Read More about Alberto Gonzales
The confirmation hearing of Alberto Gonzales for U.S. attorney general on Jan. 6, 2005, lasted more than seven hours and focused mainly on Gonzales’s role in laying the legal groundwork that led to the abuse of prisoners in Abu Ghraib and Guantanamo Bay. Although he condemned torture, he repeatedly refused to clarify whether he believes that the president has the authority to order it. While most commentators continue to believe he ultimately will be confirmed by the Senate, his failure to lay to rest the concerns raised by members of the Judiciary Committee has provoked strong criticism from editorial boards and ordinary citizens alike.
Pittsburgh, PA – Pittsburgh Post-Gazette
January 12, 2005
"…Making Gonzales responsible for our nation’s conduct is like putting the fox in charge of the henhouse."
"This is the man whose counsel was sought in regard to the ethics of torture and who determined that, after 9/11, the rules of the Geneva Conventions no longer applied. This is the man whose opinion shaped a policy that opened the flood gates for the atrocities that took place in Abu Ghraib prison and the treatment of detainees at Guantanamo Bay, cited by the Red Cross as "tantamount to torture.""
Macon, GA – The Macon Telegraph
"He promoted abuse"
January 7, 2005
"Soldiers in Iraq and Afghanistan have used beatings, suffocation, sleep deprivation, electric shocks and dogs during interrogations, according to the Bush administration’s own records. Secretary of Defense Donald Rumsfeld’s and President Bush’s ultimate responsibility aside, it was Alberto Gonzales who led the internal discussions of what qualified as torture."
"It was Gonzales who advised President Bush that the Geneva Conventions did not apply to people captured in Afghanistan."
"By nominating Gonzales for a Cabinet position, President Bush has demonstrated not only that he is undisturbed by these aberrations, but that his self-professed morality is nothing more than a sham. It also shows that he really doesn’t understand the nature of the international conflict which he says he is fighting."
Boston, MA – The Christian Science Monitor
"National security is no license to ignore human rights"
January 10, 2005
"What gives us the right to ignore human rights just because it might affect our national security? If any other country did this we would denounce it as evil. Where is the morality in that?"
"Alberto Gonzales, the nominee for US attorney general, has been one of the primary players in this arrogance and in my opinion, has no place in public office in any country that claims to be civil or moral."
Bangor, ME – Bangor Daily News
"Gonzales vs. decency"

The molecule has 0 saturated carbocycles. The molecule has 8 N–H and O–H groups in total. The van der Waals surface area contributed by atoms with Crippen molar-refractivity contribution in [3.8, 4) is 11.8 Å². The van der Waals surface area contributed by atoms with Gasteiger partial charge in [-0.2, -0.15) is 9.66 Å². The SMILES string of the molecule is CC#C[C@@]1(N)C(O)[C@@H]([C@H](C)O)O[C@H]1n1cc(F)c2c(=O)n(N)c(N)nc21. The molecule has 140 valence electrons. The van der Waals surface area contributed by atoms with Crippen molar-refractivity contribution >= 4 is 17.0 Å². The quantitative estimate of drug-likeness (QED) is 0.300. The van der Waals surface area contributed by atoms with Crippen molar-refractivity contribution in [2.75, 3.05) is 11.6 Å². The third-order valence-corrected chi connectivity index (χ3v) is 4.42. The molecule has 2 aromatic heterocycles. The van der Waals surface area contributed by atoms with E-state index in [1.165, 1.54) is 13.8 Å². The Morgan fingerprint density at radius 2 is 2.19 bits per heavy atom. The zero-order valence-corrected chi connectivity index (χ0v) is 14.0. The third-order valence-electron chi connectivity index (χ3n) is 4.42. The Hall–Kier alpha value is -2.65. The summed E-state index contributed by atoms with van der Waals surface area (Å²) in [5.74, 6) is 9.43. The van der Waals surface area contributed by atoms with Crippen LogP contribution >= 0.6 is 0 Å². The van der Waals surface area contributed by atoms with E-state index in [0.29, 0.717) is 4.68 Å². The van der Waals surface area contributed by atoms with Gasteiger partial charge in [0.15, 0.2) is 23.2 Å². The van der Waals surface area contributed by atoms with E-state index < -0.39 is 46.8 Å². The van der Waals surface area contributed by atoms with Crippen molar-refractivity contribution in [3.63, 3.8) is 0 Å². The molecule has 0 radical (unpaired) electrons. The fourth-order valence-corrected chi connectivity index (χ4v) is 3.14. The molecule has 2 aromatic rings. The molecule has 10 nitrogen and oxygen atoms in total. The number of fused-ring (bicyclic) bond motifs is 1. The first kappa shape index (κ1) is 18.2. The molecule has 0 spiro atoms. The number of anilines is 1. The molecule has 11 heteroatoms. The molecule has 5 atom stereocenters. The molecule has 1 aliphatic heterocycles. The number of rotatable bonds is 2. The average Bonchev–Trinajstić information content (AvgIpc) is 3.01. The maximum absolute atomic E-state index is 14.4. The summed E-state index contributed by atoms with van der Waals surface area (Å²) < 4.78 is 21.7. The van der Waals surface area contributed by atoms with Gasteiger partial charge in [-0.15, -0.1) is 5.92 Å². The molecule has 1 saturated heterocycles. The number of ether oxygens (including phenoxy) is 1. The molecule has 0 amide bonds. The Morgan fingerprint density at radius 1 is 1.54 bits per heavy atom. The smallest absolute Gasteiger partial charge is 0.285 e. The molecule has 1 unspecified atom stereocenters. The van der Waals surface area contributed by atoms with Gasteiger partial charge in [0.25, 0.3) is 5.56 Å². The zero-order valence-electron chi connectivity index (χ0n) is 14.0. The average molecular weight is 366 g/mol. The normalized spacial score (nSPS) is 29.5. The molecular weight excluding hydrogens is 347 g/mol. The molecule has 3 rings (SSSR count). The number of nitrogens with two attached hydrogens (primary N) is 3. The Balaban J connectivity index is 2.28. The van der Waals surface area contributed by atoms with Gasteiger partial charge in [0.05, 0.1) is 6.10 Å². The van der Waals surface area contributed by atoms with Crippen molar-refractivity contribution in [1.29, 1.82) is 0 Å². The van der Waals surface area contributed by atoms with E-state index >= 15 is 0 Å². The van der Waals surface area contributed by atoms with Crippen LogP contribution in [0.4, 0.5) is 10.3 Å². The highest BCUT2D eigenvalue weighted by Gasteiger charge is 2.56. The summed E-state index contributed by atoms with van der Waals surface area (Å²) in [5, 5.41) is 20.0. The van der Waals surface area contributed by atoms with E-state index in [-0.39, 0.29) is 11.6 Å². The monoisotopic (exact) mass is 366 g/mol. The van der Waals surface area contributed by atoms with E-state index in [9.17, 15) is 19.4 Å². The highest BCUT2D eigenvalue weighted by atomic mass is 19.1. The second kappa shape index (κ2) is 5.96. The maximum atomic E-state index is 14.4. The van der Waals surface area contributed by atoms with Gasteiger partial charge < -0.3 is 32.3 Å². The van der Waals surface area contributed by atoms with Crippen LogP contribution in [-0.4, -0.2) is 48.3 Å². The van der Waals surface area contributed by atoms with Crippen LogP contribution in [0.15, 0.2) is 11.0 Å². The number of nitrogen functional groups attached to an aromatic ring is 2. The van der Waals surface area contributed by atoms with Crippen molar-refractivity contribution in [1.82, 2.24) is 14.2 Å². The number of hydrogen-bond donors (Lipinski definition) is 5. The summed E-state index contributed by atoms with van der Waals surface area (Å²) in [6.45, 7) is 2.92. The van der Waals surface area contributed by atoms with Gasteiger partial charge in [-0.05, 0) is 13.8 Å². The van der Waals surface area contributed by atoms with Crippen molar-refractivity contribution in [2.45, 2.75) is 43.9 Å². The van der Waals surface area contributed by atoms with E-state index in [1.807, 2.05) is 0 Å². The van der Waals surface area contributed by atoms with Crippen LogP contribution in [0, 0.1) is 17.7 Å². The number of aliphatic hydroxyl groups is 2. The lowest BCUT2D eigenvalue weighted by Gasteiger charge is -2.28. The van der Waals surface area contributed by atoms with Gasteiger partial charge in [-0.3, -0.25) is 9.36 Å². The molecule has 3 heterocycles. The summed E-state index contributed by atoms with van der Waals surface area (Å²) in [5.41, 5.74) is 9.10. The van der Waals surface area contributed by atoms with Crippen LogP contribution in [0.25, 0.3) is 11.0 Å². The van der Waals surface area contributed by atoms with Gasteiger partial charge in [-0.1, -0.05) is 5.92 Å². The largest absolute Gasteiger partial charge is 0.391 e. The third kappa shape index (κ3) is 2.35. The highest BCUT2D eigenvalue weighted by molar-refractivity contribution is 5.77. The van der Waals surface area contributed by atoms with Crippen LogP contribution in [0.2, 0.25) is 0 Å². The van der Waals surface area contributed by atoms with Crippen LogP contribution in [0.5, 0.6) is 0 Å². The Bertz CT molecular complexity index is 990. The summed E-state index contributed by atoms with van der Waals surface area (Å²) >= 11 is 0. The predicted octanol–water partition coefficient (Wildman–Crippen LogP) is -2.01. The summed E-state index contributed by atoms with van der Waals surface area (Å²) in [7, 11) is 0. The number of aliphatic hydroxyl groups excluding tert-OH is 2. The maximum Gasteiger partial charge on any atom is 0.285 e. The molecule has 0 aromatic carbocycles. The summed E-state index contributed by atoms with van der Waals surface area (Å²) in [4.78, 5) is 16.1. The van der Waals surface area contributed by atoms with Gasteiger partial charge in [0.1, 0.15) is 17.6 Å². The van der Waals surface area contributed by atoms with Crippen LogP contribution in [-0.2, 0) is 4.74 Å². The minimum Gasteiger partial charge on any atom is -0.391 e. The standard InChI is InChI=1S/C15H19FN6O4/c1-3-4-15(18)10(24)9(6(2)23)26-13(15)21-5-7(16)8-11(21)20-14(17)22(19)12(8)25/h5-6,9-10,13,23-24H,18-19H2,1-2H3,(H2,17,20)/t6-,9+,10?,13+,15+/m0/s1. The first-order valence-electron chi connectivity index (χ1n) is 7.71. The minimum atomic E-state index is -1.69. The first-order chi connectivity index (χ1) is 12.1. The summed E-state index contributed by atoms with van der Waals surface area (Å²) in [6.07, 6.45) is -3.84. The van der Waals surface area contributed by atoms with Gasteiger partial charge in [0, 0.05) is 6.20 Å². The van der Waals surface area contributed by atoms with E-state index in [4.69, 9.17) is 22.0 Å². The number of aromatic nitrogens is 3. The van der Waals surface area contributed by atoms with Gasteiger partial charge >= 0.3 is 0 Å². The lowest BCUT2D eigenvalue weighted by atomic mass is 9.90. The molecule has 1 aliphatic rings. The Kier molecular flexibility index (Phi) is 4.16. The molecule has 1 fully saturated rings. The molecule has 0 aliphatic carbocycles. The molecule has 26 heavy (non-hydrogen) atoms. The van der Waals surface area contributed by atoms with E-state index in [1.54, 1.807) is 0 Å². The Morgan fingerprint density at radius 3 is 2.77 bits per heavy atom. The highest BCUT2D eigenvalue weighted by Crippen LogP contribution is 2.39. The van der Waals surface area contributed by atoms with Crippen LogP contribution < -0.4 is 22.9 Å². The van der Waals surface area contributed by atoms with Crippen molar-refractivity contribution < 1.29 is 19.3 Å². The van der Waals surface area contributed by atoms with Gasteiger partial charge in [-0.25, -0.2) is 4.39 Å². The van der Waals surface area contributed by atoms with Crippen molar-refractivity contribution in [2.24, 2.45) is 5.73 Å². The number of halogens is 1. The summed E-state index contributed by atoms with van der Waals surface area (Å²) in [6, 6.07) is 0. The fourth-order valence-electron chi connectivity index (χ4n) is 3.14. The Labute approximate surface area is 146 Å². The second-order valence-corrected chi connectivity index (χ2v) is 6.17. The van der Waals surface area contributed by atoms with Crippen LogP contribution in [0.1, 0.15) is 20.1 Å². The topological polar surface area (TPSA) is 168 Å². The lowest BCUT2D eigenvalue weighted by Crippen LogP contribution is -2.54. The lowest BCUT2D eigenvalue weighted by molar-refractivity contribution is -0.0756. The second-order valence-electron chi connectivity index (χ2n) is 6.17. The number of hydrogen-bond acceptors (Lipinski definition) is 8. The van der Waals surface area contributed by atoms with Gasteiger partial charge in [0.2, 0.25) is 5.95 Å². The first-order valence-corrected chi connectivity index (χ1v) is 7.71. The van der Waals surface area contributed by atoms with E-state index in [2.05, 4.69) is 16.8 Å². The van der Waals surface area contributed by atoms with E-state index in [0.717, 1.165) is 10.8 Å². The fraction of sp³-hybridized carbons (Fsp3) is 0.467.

January 10, 2005
"…You assert that the best thing in his favor is his compelling personal story and his decency. Whoa! No question concerning his personal story."
"If decent means throwing out the Geneva Conventions prohibiting torturing prisoners, thus endangering the lives of our own soldiers, then your opinion makes sense."
San Jose, CA – San Jose Mercury News
"Don’t promote Gonzales"
January 10, 2005
"White House Counsel Alberto Gonzales was part of a team that advised the president, the CIA and the Defense Department that longstanding prohibitions against torture and adherence to the Geneva Conventions were "quaint" and "old-fashioned.""
"Under their guidance, Americans were held in prison without charges and with no access to lawyers. Prisoners in Afghanistan and Iraq were tortured."
"Those who make policies that deprive people of due process and allow them to be tortured should be tried for their crimes, not promoted."
Nashville, TN – The Tennessean
"Gonzales’ approval of torture says it all"
January 11, 2005
"…We have one of two ways to think of Alberto Gonzales, our likely next attorney general: Either he supported the use of torture, or he was too ineffective to prevent it."
"How can we let such a man be confirmed? Do we think no better of ourselves than that?"
Hampton Roads, VA – Daily Press
"Bush made a bad choice in Gonzales"
January 9, 2005
"The Senate is considering the nomination of Alberto Gonzales to be attorney general of the United States. It is difficult to imagine a man less suited to the position."
"The president has the right to nominate whomever he pleases to serve in his Cabinet. But the Constitution’s requirement that the Senate confirm Cabinet appointments must not be taken lightly."
"For the sake of our military and of the country as a whole, the Senate should repudiate Gonzales’ opinion that the provisions of the Geneva Conventions regarding the treatment of prisoners are out of date and reject his nomination."
Winston-Salem, NC – Winston-Salem Journal
January 9, 2005
"The elected officials of both parties will have arrived at a new low point in their rubber-stamp approach to the leadership of this nation if they confirm Alberto Gonzales as the next Attorney General."
"Given his record on supporting the use of torture of prisoners, leading to the abuses at Abu Ghraib and Guantanamo, every American should be appalled."